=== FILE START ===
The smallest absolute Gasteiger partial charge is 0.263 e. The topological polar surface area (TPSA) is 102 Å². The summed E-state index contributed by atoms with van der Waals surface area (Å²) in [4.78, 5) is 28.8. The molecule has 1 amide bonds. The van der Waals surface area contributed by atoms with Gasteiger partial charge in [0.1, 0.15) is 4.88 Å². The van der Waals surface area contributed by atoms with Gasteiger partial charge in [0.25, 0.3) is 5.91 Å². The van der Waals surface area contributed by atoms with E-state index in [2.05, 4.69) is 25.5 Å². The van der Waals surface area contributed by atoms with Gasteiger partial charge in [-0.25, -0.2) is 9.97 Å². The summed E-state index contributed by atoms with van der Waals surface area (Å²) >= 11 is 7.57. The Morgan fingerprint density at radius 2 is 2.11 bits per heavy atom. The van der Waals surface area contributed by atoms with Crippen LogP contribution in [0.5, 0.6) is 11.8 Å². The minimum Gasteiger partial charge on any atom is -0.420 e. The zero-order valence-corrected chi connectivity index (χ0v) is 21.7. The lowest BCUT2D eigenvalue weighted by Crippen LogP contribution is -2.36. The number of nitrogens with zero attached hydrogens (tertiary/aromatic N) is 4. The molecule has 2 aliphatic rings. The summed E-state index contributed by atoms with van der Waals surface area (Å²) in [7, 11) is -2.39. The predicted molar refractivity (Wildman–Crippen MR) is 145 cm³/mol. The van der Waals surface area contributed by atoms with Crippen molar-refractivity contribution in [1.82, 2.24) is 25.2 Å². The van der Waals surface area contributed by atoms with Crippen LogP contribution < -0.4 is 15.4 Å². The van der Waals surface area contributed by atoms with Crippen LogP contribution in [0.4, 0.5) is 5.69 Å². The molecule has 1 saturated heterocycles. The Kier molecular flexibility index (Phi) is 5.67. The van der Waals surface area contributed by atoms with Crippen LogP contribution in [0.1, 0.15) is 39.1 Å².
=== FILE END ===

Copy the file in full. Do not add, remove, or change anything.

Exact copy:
The smallest absolute Gasteiger partial charge is 0.263 e. The topological polar surface area (TPSA) is 102 Å². The summed E-state index contributed by atoms with van der Waals surface area (Å²) in [4.78, 5) is 28.8. The molecule has 1 amide bonds. The van der Waals surface area contributed by atoms with Gasteiger partial charge in [0.1, 0.15) is 4.88 Å². The van der Waals surface area contributed by atoms with Gasteiger partial charge in [0.25, 0.3) is 5.91 Å². The van der Waals surface area contributed by atoms with E-state index in [2.05, 4.69) is 25.5 Å². The van der Waals surface area contributed by atoms with Gasteiger partial charge in [-0.25, -0.2) is 9.97 Å². The summed E-state index contributed by atoms with van der Waals surface area (Å²) >= 11 is 7.57. The Morgan fingerprint density at radius 2 is 2.11 bits per heavy atom. The van der Waals surface area contributed by atoms with Crippen LogP contribution in [0.5, 0.6) is 11.8 Å². The minimum Gasteiger partial charge on any atom is -0.420 e. The zero-order valence-corrected chi connectivity index (χ0v) is 21.7. The lowest BCUT2D eigenvalue weighted by Crippen LogP contribution is -2.36. The number of nitrogens with zero attached hydrogens (tertiary/aromatic N) is 4. The molecule has 2 aliphatic rings. The summed E-state index contributed by atoms with van der Waals surface area (Å²) in [7, 11) is -2.39. The predicted molar refractivity (Wildman–Crippen MR) is 145 cm³/mol. The van der Waals surface area contributed by atoms with Crippen molar-refractivity contribution in [1.82, 2.24) is 25.2 Å². The van der Waals surface area contributed by atoms with Crippen LogP contribution < -0.4 is 15.4 Å². The van der Waals surface area contributed by atoms with Crippen LogP contribution in [0.4, 0.5) is 5.69 Å². The molecule has 1 saturated heterocycles. The Kier molecular flexibility index (Phi) is 5.67. The van der Waals surface area contributed by atoms with Crippen LogP contribution in [0.1, 0.15) is 39.1 Å².